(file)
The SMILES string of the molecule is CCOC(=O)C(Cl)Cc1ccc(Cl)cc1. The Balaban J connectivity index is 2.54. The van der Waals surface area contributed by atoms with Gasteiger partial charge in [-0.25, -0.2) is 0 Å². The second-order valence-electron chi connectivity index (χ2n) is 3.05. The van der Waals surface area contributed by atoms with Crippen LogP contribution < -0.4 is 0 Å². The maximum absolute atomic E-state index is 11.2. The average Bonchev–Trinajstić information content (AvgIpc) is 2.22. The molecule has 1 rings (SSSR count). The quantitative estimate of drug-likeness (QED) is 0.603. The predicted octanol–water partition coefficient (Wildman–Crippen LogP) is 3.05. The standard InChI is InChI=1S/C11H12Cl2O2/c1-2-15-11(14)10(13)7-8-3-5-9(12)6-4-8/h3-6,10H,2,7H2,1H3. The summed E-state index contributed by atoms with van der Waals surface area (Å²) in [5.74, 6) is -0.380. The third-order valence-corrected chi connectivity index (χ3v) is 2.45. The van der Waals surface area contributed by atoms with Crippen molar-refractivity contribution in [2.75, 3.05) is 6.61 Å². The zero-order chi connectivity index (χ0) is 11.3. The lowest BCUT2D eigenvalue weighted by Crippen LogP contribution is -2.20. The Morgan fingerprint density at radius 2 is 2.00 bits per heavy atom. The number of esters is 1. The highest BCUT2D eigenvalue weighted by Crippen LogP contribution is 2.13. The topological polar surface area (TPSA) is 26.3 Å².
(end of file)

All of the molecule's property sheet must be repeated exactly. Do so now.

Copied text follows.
The SMILES string of the molecule is CCOC(=O)C(Cl)Cc1ccc(Cl)cc1. The Balaban J connectivity index is 2.54. The van der Waals surface area contributed by atoms with Gasteiger partial charge in [-0.25, -0.2) is 0 Å². The second-order valence-electron chi connectivity index (χ2n) is 3.05. The van der Waals surface area contributed by atoms with Crippen LogP contribution < -0.4 is 0 Å². The maximum absolute atomic E-state index is 11.2. The average Bonchev–Trinajstić information content (AvgIpc) is 2.22. The molecule has 1 rings (SSSR count). The quantitative estimate of drug-likeness (QED) is 0.603. The predicted octanol–water partition coefficient (Wildman–Crippen LogP) is 3.05. The standard InChI is InChI=1S/C11H12Cl2O2/c1-2-15-11(14)10(13)7-8-3-5-9(12)6-4-8/h3-6,10H,2,7H2,1H3. The summed E-state index contributed by atoms with van der Waals surface area (Å²) in [5.74, 6) is -0.380. The third-order valence-corrected chi connectivity index (χ3v) is 2.45. The van der Waals surface area contributed by atoms with Crippen molar-refractivity contribution in [2.75, 3.05) is 6.61 Å². The zero-order chi connectivity index (χ0) is 11.3. The lowest BCUT2D eigenvalue weighted by Crippen LogP contribution is -2.20. The Morgan fingerprint density at radius 2 is 2.00 bits per heavy atom. The number of esters is 1. The highest BCUT2D eigenvalue weighted by Crippen LogP contribution is 2.13. The topological polar surface area (TPSA) is 26.3 Å².